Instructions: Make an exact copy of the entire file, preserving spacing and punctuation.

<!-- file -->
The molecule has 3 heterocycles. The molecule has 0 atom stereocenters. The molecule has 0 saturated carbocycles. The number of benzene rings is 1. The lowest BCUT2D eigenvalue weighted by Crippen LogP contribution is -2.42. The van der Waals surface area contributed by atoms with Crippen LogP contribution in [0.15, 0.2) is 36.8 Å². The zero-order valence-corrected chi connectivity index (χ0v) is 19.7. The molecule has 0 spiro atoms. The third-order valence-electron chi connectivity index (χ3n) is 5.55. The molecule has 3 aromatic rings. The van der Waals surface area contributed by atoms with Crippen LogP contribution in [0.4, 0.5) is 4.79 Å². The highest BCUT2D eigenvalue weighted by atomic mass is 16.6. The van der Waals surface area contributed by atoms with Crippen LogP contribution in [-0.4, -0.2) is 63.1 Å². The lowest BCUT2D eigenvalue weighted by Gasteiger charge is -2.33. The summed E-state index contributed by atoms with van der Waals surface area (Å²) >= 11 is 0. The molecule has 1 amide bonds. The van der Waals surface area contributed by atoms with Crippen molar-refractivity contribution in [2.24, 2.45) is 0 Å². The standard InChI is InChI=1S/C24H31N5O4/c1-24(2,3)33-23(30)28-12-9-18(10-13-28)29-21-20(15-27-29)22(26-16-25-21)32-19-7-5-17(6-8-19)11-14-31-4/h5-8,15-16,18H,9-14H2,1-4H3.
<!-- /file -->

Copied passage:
The molecule has 3 heterocycles. The molecule has 0 atom stereocenters. The molecule has 0 saturated carbocycles. The number of benzene rings is 1. The lowest BCUT2D eigenvalue weighted by Crippen LogP contribution is -2.42. The van der Waals surface area contributed by atoms with Crippen LogP contribution in [0.15, 0.2) is 36.8 Å². The zero-order valence-corrected chi connectivity index (χ0v) is 19.7. The molecule has 0 spiro atoms. The third-order valence-electron chi connectivity index (χ3n) is 5.55. The molecule has 3 aromatic rings. The van der Waals surface area contributed by atoms with Crippen LogP contribution in [0.4, 0.5) is 4.79 Å². The highest BCUT2D eigenvalue weighted by atomic mass is 16.6. The van der Waals surface area contributed by atoms with Crippen LogP contribution in [-0.4, -0.2) is 63.1 Å². The lowest BCUT2D eigenvalue weighted by Gasteiger charge is -2.33. The summed E-state index contributed by atoms with van der Waals surface area (Å²) >= 11 is 0. The molecule has 1 amide bonds. The van der Waals surface area contributed by atoms with Crippen molar-refractivity contribution in [2.24, 2.45) is 0 Å². The standard InChI is InChI=1S/C24H31N5O4/c1-24(2,3)33-23(30)28-12-9-18(10-13-28)29-21-20(15-27-29)22(26-16-25-21)32-19-7-5-17(6-8-19)11-14-31-4/h5-8,15-16,18H,9-14H2,1-4H3.